Welcome!

Java Authors: Jason Bloomberg, Elizabeth White, Liz McMillan, Roger Strukhoff, Pat Romanski

Related Topics: Java

Java: Article

From Within the Java Community Process Program

From Within the Java Community Process Program

This month I'll discuss the evolution of the JCP, J2SE 1.5 or "Tiger", Java portlets, and a new JSR from Nokia and Siemens.

JSR 215, aka JCP Version 2.6
The Java Community Process is the only standards body with a version number! Currently, we're at 2.5 and hope to soon be at 2.6. Where are we now? About halfway between 2.5 and 2.6. Rule and regulation changes in the JCP happen through the JSRs. JSR 913 modified the JSR ballot voting rules, JSRs 99 and 171 led to JCP 2.5, and JSR 215 is creating JCP 2.6. This JSR just completed the Community Review and ballot. The Program Office together with the Executive Committees will now be working toward Public Review. A few of the things the group will focus on are clarifications around JSRs assigned to both ECs, a draft transparency plan for spec leads to use, and ironing out the mandatory TCK requirements. While the Community Review period has passed, the draft is still available on the Web site and you can send in your thoughts and ideas. Speaking of evolution, at the end of this year the JCP will be five years old. The Program Office will be at ApacheCon in November to celebrate. Now, on to the real work in the community!

A Tiger in Review
The three main Java platforms (J2ME, J2SE, and J2EE) are all done through the JCP. The coordination for these main releases takes place through so-called Umbrella JSRs. The actual API work for a new version of J2SE or J2EE does not happen in the Umbrella JSR. Instead the Umbrella JSR references the individual JSRs that specify new and updated APIs. Many of the JSRs that contribute to J2SE 1.5 or "Tiger" have just completed their Community Reviews. See JSR 176, the J2SE 1.5 Umbrella JSR, for a complete list of component JSRs. I covered a few of these JSRs in previous columns. Here I'd like to mention JSRs 3, 13, 199, 204, and 206. With "Tiger" the Java Management Extension specification becomes part of the J2SE distribution. JSR 13 adds floating point arithmetic to BigDecimal so that decimal numbers can be used for general purpose arithmetic without the need to convert to and from other types. The Java Compiler API enables a Java program to invoke a Java language compiler programmatically. JSR 204 further enhances the internationalization capabilities of the Java platform by providing support for the Unicode 3.1 standard. Unicode 3.1 defines characters that cannot be described by single 16-bit code points. Finally, there is JSR 206, which is developing JAXP version 1.3, an API for processing XML.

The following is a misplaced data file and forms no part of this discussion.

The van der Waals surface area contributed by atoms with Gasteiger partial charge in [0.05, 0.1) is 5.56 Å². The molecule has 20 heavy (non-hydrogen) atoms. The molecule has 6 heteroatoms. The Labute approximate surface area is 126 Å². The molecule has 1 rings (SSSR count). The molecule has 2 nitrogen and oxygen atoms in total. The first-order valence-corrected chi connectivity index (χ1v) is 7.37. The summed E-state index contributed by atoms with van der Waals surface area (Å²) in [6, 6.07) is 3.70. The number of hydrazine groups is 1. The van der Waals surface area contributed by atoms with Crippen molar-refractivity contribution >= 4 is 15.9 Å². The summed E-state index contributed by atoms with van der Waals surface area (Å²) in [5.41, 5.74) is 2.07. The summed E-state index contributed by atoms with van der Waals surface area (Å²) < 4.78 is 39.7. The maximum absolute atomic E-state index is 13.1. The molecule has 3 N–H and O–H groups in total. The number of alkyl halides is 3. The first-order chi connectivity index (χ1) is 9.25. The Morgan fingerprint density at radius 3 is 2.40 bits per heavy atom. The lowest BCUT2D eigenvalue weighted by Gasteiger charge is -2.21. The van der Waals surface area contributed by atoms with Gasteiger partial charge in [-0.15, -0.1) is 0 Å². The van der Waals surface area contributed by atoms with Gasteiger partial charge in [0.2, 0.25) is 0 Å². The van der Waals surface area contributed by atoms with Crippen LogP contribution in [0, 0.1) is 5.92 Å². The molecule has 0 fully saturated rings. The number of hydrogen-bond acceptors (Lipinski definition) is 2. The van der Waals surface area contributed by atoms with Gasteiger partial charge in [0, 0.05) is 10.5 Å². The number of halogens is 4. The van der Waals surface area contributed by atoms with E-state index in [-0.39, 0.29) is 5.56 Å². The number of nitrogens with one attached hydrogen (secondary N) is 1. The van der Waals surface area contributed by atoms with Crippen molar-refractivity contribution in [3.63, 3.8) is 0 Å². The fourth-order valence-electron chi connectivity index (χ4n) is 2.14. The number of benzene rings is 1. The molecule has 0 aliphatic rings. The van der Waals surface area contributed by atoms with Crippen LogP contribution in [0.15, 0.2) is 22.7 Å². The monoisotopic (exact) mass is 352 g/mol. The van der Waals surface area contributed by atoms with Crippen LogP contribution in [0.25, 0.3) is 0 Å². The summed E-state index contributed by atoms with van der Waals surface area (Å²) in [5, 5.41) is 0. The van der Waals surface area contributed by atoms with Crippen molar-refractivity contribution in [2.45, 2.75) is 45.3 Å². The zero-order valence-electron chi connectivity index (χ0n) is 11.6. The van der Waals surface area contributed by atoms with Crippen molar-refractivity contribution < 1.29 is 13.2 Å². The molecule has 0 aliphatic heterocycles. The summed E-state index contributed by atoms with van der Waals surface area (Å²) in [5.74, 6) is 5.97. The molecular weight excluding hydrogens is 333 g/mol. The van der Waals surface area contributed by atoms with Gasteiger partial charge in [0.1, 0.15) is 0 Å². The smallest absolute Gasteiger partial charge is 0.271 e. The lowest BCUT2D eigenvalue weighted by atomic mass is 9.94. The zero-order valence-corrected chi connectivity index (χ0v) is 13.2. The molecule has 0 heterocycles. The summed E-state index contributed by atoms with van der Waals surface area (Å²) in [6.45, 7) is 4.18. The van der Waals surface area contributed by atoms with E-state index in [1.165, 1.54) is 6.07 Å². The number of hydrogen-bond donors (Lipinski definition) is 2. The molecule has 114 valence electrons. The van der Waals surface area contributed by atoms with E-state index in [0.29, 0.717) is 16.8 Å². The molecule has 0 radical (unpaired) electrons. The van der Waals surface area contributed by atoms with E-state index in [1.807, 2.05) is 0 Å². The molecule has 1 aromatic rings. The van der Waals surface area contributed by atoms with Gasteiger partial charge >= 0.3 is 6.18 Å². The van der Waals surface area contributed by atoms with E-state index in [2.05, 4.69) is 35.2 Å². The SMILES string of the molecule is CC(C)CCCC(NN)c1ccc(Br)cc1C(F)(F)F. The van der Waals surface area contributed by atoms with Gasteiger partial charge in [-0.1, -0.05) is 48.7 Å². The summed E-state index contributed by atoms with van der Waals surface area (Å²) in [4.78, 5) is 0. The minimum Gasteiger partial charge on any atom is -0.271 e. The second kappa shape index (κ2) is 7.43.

The Java Portlet Specification
This JSR, number 168, is co-led by IBM and Sun. The JSR resulted from a simultaneous submission of two quite similar JSRs individually presented by both companies. At the urging of the EC, IBM and Sun withdrew those individual JSRs and submitted a combined one, JSR 168. The JSR recently posted in short succession two Proposed Final Drafts, and it's very likely that by the time you read this column the JSR will be on the Final Approval Ballot. This specification builds on the servlet technology by defining the desktop metaphor for the aggregation of servlets and JSPs. It also covers security and personalization, and enables interoperability between portlets and portals.

JSR 228
Nokia and Siemens recently finalized JSR 195, Information Module Profile. This was quickly followed by the submission of JSR 228 that defines Information Module Profile - Next Generation. The technology is aimed at devices that want to support a MIDP 2.0 environment but don't provide any graphical display capabilities required by MIDP 2.0. JSR 195 first opened this market for Java-enabled devices, such as modems, metering, and home electronics. This created a strong desire for the advanced capabilities of MIDP 2.0. JSR 228 will focus on the domain security model, HTTPS and secure networking, OTA provisioning, and push architecture. The spec leads aim to finish the JSR in the late spring of 2004.

That's it for this month. I am very interested in your feedback. Please e-mail me with your comments, questions, and suggestions.

More Stories By Onno Kluyt

Onno Kluyt is the chairperson of the JCP Program Management Office, Sun Microsystems.

Comments (0)

Share your thoughts on this story.

Add your comment
You must be signed in to add a comment. Sign-in | Register

In accordance with our Comment Policy, we encourage comments that are on topic, relevant and to-the-point. We will remove comments that include profanity, personal attacks, racial slurs, threats of violence, or other inappropriate material that violates our Terms and Conditions, and will block users who make repeated violations. We ask all readers to expect diversity of opinion and to treat one another with dignity and respect.